Laxatives

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Types

Bulk-forming agents

Substances, such as dietary fiber and hydrophilic agents that add bulk and water to more easily through the intestines.

Dietary fiber

Includes insoluble fiber and soluble fiber, such as:

  • Fruits, such as bananas, kiwifruits, prunes, apples (with skin), pears (with skin), and raspberries
  • Vegetables, such as broccoli, string beans, kale, spinach, cooked winter squash, cooked green peas, and baked potatoes (with skin)
  • Whole grains
  • Bran products
  • Nuts
  • Legumes, such as beans, peas, and lentils

Emollient agents (stool softeners)

Anionic surfactants that enable additional water and fats to be incorporated in the stool, making it easier for them to move through the gastrointestinal tract.

  • Site of action: small and large intestines
  • Onset of action: 12–72 hours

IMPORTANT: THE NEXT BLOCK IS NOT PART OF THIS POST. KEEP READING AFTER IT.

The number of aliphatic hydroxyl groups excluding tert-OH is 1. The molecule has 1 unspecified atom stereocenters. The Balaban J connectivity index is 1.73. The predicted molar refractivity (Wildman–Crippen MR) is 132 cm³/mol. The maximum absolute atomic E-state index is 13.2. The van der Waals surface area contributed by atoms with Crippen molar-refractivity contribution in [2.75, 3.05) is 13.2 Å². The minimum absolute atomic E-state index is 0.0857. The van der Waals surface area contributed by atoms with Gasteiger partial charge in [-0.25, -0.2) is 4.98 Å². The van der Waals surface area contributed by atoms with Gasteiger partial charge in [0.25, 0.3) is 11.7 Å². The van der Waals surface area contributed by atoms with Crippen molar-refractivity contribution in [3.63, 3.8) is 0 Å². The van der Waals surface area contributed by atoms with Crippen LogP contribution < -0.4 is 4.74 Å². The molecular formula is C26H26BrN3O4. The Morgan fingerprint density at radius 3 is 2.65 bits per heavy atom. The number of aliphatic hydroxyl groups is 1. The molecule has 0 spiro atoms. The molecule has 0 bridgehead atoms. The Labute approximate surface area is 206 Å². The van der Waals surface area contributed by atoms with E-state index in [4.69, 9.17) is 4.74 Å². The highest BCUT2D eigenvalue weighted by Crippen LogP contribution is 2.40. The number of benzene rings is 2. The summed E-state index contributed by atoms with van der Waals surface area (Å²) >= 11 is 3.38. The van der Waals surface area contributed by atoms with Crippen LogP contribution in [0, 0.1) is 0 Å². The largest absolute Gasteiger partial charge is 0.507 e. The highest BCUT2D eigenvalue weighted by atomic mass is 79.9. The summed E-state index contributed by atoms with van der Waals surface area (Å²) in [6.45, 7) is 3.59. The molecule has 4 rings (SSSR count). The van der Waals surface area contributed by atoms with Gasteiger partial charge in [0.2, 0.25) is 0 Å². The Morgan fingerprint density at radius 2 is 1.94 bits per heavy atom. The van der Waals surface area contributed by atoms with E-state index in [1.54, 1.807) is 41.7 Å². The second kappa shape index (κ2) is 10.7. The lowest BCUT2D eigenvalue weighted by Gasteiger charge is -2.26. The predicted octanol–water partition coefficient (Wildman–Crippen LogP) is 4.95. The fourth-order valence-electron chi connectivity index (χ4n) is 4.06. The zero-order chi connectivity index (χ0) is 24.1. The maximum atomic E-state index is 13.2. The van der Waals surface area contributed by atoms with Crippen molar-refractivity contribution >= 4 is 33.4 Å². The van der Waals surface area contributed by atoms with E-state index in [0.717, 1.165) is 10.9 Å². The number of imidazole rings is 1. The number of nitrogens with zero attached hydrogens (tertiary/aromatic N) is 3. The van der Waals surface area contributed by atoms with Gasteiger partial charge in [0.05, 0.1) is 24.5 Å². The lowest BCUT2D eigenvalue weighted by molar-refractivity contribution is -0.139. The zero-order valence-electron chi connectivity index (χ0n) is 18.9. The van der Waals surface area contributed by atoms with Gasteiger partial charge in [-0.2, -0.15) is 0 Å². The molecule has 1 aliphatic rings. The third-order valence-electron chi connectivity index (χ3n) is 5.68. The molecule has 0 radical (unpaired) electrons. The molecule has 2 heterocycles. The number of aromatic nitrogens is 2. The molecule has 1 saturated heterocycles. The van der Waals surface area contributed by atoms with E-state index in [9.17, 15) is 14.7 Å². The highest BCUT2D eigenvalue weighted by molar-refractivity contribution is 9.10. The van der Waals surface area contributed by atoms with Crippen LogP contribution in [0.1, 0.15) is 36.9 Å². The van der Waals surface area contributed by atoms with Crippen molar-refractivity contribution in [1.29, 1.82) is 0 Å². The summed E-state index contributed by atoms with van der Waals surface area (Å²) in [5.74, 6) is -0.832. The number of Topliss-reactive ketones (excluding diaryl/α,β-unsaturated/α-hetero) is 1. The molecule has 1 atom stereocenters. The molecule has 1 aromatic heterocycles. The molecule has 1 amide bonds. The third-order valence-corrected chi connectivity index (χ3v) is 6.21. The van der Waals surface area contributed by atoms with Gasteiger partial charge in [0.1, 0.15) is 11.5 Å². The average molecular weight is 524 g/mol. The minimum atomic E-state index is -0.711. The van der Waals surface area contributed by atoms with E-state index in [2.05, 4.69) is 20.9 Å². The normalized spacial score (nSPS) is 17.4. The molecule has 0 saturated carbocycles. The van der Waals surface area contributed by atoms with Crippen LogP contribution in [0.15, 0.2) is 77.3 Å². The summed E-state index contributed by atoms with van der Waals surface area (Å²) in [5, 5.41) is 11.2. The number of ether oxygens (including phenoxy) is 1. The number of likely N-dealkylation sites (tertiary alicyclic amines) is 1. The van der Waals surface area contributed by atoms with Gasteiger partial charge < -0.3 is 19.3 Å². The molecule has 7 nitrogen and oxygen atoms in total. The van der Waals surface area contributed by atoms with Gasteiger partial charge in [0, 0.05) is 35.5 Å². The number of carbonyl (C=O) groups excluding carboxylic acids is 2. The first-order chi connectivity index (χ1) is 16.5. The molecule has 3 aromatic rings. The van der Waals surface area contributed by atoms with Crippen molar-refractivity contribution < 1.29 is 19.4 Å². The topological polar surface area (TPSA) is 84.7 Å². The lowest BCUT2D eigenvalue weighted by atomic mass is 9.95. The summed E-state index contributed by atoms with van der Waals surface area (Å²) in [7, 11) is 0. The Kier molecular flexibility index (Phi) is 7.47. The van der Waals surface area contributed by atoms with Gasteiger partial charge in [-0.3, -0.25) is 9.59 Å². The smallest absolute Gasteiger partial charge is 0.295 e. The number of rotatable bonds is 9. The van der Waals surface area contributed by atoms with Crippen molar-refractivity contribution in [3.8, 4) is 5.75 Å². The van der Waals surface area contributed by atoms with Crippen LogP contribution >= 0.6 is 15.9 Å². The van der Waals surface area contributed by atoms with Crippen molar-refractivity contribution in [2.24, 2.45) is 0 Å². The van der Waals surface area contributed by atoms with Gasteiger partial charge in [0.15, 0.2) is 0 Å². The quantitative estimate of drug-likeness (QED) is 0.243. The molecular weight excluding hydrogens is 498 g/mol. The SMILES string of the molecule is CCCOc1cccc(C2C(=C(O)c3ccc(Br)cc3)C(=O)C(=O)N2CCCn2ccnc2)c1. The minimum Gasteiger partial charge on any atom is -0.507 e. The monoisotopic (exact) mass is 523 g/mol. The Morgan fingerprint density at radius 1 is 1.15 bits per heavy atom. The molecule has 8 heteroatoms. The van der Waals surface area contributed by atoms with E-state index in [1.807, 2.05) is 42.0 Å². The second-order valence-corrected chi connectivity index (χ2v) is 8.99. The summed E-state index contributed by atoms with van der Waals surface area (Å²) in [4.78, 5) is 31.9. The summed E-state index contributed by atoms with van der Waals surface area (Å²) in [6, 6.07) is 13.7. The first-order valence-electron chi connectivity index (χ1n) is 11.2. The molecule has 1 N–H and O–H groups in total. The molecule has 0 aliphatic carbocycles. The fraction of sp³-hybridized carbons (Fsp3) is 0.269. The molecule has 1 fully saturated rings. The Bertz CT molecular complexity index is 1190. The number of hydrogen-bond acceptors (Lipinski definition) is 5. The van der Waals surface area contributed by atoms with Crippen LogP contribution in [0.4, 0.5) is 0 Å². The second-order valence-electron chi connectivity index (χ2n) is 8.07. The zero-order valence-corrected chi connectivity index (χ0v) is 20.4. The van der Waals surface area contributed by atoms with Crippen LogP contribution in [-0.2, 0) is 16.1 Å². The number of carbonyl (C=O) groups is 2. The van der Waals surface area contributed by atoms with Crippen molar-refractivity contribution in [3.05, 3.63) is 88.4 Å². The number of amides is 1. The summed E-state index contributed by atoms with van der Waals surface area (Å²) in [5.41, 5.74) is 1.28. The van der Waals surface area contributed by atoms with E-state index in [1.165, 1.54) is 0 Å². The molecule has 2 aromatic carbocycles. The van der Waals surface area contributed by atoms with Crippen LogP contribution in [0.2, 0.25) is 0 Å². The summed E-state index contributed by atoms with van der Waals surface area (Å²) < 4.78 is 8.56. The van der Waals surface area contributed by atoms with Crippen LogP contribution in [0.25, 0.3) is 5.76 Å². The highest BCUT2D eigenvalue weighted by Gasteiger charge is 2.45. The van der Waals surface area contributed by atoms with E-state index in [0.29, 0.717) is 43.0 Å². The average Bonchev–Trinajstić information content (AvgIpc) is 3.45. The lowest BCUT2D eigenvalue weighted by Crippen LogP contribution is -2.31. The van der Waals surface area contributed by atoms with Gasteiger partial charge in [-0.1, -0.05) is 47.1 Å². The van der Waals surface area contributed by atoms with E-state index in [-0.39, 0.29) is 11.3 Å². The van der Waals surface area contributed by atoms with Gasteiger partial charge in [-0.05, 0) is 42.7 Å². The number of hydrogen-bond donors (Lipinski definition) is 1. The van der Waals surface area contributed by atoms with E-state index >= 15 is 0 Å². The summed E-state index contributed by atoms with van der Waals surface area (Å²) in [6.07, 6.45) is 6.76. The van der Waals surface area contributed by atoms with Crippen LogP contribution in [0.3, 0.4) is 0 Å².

• Examples: docusate (Colace, Diocto), Gibs-Eze

Lubricant agents

Coat the stool with slippery lipids and retard colonic absorption of water so that the stool slides through the colon more easily. Lubricant laxatives also increase the weight of stool and decrease intestinal transit time.

  • Site of action: colon
  • Onset of action: 6–8 hours
  • Example: mineral oil

Hyperosmotic agents

Substances that cause the intestines to hold more water within and create an osmotic effect that stimulates a bowel movement.

  • Site of action: colon
  • Onset of Action: 12–72 hours (oral) 0.25 - 1 hour (rectal)
  • Examples: glycerin suppositories, sorbitol, lactulose, and PEG (Colyte, MiraLax)

Saline laxative agents

Non-absorbable osmotic substances that attract and retain water in the intestinal lumen, increasing intraluminal pressure that mechanically stimulates evacuation of the bowel. Magnesium-containing agents also cause the release of cholecystokinin, which increases intestinal motility and fluid secretion.

Stimulant agents

Act on the intestinal mucosa or nerve plexus, altering water and electrolyte secretion. They also stimulate peristaltic action and can be dangerous under certain circumstances.

  • Site of action: colon
  • Onset of action: 6–10 hours
  • Examples: senna glycoside, bisacodyl

Miscellaneous

Castor oil is a glyceride that is hydrolyzed by pancreatic lipase to ricinoleic acid, which produces laxative action by an unknown mechanism.

  • Site of action: colon
  • Onset of action: 2–6 hours
  • Examples: castor oil

See Also

References

Authors:

Ross Donaldson